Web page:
In search of the great, white…leg

Portland Experimental Theatre Ensemble's "Moby-Dick" journey heads for the lower extremities

The focus of Portland Experimental Theatre Ensemble’s latest installment of its 18-month investigation of Herman Melville’s “Moby-Dick” becomes apparent right away. It’s not Ishmael, Melville’s narrator, or Queequeg, the South Seas harpooner. And it’s not a great white whale, even though the title of this play is [or, the whale].

In fact you can be forgiven for asking this production, hey, where’s the whale? Moby-Dick isn’t part of playwright Juli Crockett’s take on “Moby-Dick; or, The Whale”—which happens to be the full title of Melville’s great novel about whaling in the 19th century, neither fluke nor flipper.

Jacob Coleman, Rebecca Lingafelter, and Cristi Miles all play Ahab in '[or, the whale]' for Portland Experimental Theatre Ensemble/Owen Carey

Jacob Coleman, Rebecca Lingafelter, and Cristi Miles all play Ahab in ‘[or, the whale]’ for Portland Experimental Theatre Ensemble/Owen Carey

No, the focus is on Ahab, the obsessed Captain of the Pequod, and not really even on him, more on a part of him: his leg. Or rather his missing leg. The focus is on something that isn’t there. “There is nothing worse than having nothing where there once was something,” is how Crockett puts it in the play. Crockett’s play isn’t about revenge against a whale, it’s about a search for a leg.

Now, in the audience we don’t miss Ahab’s leg. When Rebecca Lingafelter shows up onstage early in the play, we know she’s Ahab because of her peg leg. Or really, her own bare leg gleaming white with make-up and a metal device of some sort next to her big toe that raps loudly on the wood of the stage as she stalks around it. It’s a great effect. Soon, that white percussive instrument of a leg has company: Jacob Coleman and Cristi Miles join Lingafelter onstage, and they have the same white leg, the same device, the same clacking. It can get loud when they walk in unison, and this effect—original, funny, thought-provoking—gives us an early metaphor for the show as a whole.

Three of the Ahabs talk things over with The Deep, played by Paige McKinney./Owen Carey

Three of the Ahabs talk things over with The Deep, played by Paige McKinney./Owen Carey

[or, the whale] is densely choreographed. The Ahab legs, sure, but also Amber Whitehall’s Pip, who is especially animated, and even the three simple tables that occupy a lot of space on that bare wooden stage. The tables move around a lot, too. But then the show is very “theatrical”: The set design by Peter Ksander (who also directs) is pretty minimal, the raised wooden stage surrounded by silver “curtains”; the lights (designed by Miranda k Hardy) are busy tracking those white legs, Pip’s forays around the stage and Paige McKinney’s appearances in a golden deep diving suit, not to mention playing off the silver curtains; and Jenny Ampersand’s costumes are appropriately nautical, especially when a FOURTH Ahab shows up onstage—Maureen Porter as an Ahab with the old fire and the old brimstone.

There are songs, dances and jokes, too, every line and movement inhabited in an interesting way by Porter and PETE regulars. The object of the play might almost get lost, given the poetry, language games and non-linear structure, except that Crockett, director and cast never let it go: the missing leg. How do we find what we’ve lost, in the immensity of the ocean, a single leg, possibly floating? Is a matter of strategy? Persistence? Faith? “What is the sound of one leg floating?” the play asks.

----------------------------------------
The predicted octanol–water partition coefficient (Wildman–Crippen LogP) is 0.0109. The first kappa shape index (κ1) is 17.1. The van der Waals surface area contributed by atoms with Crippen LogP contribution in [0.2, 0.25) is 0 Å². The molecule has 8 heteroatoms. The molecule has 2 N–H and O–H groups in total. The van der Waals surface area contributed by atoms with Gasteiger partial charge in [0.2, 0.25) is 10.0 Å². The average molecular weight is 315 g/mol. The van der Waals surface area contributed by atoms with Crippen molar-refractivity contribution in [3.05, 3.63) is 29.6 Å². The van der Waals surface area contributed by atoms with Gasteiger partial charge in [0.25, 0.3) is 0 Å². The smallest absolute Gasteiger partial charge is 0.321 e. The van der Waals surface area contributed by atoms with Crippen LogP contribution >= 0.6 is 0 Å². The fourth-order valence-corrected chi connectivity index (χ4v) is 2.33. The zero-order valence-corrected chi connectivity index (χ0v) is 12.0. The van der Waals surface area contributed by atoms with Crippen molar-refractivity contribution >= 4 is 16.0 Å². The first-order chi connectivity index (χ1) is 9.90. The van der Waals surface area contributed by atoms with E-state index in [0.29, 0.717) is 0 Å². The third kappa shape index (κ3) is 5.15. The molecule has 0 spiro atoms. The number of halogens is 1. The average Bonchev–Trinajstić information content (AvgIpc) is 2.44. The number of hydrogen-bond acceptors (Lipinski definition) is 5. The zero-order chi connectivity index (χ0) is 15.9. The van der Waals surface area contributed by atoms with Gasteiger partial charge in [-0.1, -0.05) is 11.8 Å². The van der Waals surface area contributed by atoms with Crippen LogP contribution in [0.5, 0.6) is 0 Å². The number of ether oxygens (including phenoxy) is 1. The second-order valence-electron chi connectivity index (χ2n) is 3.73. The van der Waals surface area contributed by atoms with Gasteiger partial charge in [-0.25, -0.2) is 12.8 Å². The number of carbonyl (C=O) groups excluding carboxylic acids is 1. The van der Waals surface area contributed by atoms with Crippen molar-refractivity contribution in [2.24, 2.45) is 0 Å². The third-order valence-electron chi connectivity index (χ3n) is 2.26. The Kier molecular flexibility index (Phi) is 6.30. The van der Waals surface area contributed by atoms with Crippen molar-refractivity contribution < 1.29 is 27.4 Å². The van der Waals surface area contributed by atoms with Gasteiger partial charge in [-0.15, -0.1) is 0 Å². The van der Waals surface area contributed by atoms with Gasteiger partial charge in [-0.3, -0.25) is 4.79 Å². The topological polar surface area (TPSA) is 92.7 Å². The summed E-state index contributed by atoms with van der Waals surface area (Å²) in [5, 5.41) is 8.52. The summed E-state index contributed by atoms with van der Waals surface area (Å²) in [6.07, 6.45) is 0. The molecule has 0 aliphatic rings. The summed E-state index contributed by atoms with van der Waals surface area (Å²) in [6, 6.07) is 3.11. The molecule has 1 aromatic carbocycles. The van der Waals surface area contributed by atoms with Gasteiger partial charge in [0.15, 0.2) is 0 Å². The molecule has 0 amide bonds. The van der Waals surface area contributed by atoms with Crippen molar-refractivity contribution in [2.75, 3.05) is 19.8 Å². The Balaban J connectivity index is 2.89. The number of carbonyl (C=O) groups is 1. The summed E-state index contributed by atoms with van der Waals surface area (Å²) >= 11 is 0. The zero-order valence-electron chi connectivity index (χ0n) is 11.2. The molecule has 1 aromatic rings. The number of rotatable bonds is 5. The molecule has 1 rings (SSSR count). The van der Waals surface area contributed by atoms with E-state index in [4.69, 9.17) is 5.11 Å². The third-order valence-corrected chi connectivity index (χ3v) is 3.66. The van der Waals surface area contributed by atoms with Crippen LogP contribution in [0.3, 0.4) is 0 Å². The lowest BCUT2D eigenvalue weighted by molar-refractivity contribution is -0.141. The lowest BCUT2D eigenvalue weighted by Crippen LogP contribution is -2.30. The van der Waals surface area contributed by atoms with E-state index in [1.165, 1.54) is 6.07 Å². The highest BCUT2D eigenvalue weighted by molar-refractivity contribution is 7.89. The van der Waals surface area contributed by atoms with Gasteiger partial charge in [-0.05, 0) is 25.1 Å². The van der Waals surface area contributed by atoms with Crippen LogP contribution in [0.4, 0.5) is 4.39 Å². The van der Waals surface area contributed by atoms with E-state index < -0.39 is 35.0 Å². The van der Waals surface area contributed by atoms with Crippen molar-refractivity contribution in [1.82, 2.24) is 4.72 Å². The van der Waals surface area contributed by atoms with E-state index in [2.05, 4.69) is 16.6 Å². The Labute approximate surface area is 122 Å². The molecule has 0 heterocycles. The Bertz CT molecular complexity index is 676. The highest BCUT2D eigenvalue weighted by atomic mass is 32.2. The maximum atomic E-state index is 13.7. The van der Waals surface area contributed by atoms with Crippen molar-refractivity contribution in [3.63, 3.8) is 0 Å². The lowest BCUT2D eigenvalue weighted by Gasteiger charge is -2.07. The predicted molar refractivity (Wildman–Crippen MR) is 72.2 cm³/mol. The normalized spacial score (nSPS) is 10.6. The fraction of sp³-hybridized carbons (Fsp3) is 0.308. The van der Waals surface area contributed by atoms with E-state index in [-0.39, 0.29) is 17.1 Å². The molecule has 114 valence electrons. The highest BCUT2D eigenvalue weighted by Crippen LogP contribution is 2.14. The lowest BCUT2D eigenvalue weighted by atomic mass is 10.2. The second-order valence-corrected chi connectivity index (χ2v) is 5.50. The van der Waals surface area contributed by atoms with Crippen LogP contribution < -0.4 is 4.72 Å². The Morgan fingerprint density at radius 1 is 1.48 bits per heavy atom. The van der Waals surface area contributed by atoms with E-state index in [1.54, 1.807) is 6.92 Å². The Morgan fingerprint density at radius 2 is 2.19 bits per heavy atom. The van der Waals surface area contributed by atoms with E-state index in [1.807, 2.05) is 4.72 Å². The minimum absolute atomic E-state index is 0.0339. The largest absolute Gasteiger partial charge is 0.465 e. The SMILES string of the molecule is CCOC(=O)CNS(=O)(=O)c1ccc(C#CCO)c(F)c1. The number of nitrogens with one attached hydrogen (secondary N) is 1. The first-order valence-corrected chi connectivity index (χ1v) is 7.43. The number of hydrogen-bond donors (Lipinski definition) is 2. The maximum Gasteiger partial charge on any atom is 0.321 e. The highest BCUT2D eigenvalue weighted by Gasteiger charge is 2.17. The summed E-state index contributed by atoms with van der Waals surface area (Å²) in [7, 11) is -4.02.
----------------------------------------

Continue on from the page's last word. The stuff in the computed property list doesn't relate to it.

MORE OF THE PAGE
Maureen Porter's Ahab gives the business to Amber Whitehall's Pip in '[or, the whale]'/Owen Carey

Maureen Porter’s Ahab gives the business to Amber Whitehall’s Pip in ‘[or, the whale]’/Owen Carey

Another line from the play: “There is a Wisdom that is Woe, and there is a Woe that is Madness.” I don’t have a script, but I doubt that Wisdom, Woe and Madness are actually capitalized, but somehow it seems right. When I reflected on the line, I had the following thought: What do our four Ahabs think would happen if they found their legs? The key word is “think,” right? Because Madness and thinking, the way I’m using it, don’t really go together. Isn’t it unlikely that we will create a search grid for our equivalents to Ahab’s leg? But that’s my particular thought train; I’m confident that yours will vary.

So, yes, [or, the whale] troubles these waters, generating memorable lines and images—a roaring Porter, the sinuous Whitehall, the three Ahabs—along the way. As in the other two episodes of PETE’s “Moby-Dick” work, the raucous The Drowned Horse Tavern and the quiet hammocks of All Well, our distance from Melville paradoxically makes us feel closer to the material. Our guard drops, our critical faculties are befuddled, we are left to our own devices, swinging in the dark (All Well), making sense of the language ([or, the whale]) or figuring out the meaning of a situation that seems familiar (Drowned Horse Tavern). And here, mid-ocean, a certain reflexivity takes over: As we scurry about for “meaning,” one of the things we start to understand better is the power of art.


PETE’s [or, the whale] continues at the Diver Studio Theatre inside Reed College’s arts center, through January 23.

PETE continues its work with Melville in June with Procedures for Saying No.

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